Emotional distress from supervisor assault and hostile workplace...
by Anxious Amy
(Junction City, KS)
I need help sorting through how to ask for emotional compensation in an EEOC formal complaint. My supervisor provided a hostile work environment for not just me, but also my fellow co-workers for a period of about 4 months. Then when I confronted her she pushed me out of her office and slammed the door in my face.
I was shook up that she put her hands on me, but it continued to get worse. She was taken out of our section yet she continued to come by and intimidate and harass me. Then she followed me after work one day and after about 8 miles she pulled up alongside me and mouthed the words "bitch" at me and sped off. This was then followed by her turning around and coming back at me directly.
During this time I was letting all of my higher bosses know and they kept assuring me that she was being dealt with. Even with them saying that, she was still harassing me, to the point where I had to be put on medication and seek weekly counseling.
This whole ordeal has made me want to leave not only my job, but the entire area. I have been here for 6 years and I am anxious and sad all the time. Putting a monetary amount on things like this is very hard for me. I really don't even know where to begin. Can you give any information? Is it possible for me to get compensated for this? Thank you.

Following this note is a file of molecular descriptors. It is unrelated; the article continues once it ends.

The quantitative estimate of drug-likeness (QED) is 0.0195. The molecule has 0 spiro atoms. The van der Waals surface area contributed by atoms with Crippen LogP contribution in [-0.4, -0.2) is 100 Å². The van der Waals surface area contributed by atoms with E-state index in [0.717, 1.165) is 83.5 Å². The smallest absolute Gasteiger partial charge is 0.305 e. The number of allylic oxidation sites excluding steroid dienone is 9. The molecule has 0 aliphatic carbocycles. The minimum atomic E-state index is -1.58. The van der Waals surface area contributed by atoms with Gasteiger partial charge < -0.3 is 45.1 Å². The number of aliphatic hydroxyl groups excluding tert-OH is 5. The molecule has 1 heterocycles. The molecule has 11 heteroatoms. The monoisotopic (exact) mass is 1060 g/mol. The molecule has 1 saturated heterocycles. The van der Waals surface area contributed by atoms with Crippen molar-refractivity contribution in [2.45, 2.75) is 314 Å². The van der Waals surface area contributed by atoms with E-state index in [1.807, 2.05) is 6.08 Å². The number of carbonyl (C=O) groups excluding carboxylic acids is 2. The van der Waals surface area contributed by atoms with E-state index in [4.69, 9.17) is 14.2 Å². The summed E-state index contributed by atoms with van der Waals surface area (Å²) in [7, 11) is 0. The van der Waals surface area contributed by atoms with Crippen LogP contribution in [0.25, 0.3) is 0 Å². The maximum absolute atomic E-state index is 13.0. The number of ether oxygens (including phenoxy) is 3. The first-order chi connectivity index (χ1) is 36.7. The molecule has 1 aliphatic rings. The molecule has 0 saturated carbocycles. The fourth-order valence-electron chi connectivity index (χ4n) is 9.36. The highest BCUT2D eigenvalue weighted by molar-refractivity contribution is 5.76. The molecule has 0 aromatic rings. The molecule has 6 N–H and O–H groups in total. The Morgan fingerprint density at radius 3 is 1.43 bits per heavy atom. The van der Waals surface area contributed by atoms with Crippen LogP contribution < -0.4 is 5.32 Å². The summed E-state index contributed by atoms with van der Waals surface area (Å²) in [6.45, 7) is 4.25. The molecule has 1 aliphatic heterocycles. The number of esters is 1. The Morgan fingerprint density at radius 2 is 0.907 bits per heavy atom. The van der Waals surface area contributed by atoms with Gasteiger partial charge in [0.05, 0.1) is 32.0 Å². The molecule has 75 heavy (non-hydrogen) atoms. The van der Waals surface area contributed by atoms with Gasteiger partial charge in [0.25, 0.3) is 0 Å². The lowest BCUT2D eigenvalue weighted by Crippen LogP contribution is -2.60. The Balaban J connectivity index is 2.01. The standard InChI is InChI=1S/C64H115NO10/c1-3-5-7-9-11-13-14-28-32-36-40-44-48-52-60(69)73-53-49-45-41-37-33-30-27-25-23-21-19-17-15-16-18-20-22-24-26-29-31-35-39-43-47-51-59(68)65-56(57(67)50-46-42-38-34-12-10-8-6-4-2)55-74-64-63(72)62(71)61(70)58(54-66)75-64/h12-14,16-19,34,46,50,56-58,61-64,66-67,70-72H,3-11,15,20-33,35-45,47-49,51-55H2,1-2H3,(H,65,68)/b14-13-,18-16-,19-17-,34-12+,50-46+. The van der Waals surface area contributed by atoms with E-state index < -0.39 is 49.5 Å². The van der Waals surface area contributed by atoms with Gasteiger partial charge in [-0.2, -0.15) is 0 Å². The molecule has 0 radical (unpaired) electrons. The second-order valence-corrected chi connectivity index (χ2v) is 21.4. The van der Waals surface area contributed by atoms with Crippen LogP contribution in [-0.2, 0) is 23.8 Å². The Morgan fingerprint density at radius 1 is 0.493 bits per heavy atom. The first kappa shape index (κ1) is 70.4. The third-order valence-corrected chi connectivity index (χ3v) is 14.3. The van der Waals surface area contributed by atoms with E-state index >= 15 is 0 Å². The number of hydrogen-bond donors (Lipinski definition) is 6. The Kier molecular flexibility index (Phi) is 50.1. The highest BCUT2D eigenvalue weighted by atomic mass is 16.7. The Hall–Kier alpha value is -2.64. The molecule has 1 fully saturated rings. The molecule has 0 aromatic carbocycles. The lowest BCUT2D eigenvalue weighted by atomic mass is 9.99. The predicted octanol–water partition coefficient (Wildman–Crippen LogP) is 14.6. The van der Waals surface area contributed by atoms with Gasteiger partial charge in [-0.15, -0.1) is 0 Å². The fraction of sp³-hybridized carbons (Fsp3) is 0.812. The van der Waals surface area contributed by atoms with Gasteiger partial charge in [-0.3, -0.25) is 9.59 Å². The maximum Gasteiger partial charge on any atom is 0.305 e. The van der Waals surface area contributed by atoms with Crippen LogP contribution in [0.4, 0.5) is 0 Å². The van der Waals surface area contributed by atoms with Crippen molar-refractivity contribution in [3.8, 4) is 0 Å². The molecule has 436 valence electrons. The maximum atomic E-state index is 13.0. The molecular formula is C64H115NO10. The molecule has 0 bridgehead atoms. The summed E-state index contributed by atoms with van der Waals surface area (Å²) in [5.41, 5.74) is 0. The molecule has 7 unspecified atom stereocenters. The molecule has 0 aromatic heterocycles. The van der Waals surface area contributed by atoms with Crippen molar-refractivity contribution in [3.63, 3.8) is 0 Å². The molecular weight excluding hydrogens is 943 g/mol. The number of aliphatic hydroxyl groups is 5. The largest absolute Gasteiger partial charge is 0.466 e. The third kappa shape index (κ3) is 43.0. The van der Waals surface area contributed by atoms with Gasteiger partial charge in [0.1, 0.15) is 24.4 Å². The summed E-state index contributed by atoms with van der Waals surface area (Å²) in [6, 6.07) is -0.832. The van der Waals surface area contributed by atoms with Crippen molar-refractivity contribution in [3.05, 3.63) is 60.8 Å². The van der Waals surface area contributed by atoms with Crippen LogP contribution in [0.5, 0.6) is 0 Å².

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ANSWER for "Emotional distress from supervisor assault and hostile workplace...":
Anxious Amy (Junction City, KS):
You may be confused. The U.S. Equal Employment Opportunity Commission (EEOC) has no authority to pay, or to force companies or individual persons to pay anyone "emotional compensation."
The EEOC does have has the authority to investigate charges of discrimination against employers based on: "race, color, religion, sex (including pregnancy, gender identity, and sexual orientation), national origin, age (40 or older), disability or genetic information."
The role of the EEOC in an investigation is to fairly and accurately assess the allegations in the discrimination or harassment charge and then make a finding. If the EEOC finds discrimination has occurred, they try to settle the charge. If they are unable to rectify the problem, they have the authority to file a lawsuit to protect the rights of individuals and the interests of the public.
You allege harassment in the workplace. Unless you have evidence your harassment was based on your race, color, religion, sex, gender identity, sexual orientation, national origin, age (40 or older), disability, or genetic information, the EEOC will not take action.
The above is general information. Laws change frequently, and across jurisdictions. You should get a personalized case evaluation from an attorney licensed in your state. Find a local attorney to give you a free case review here, or call (888) 647-2490.
Best of luck,
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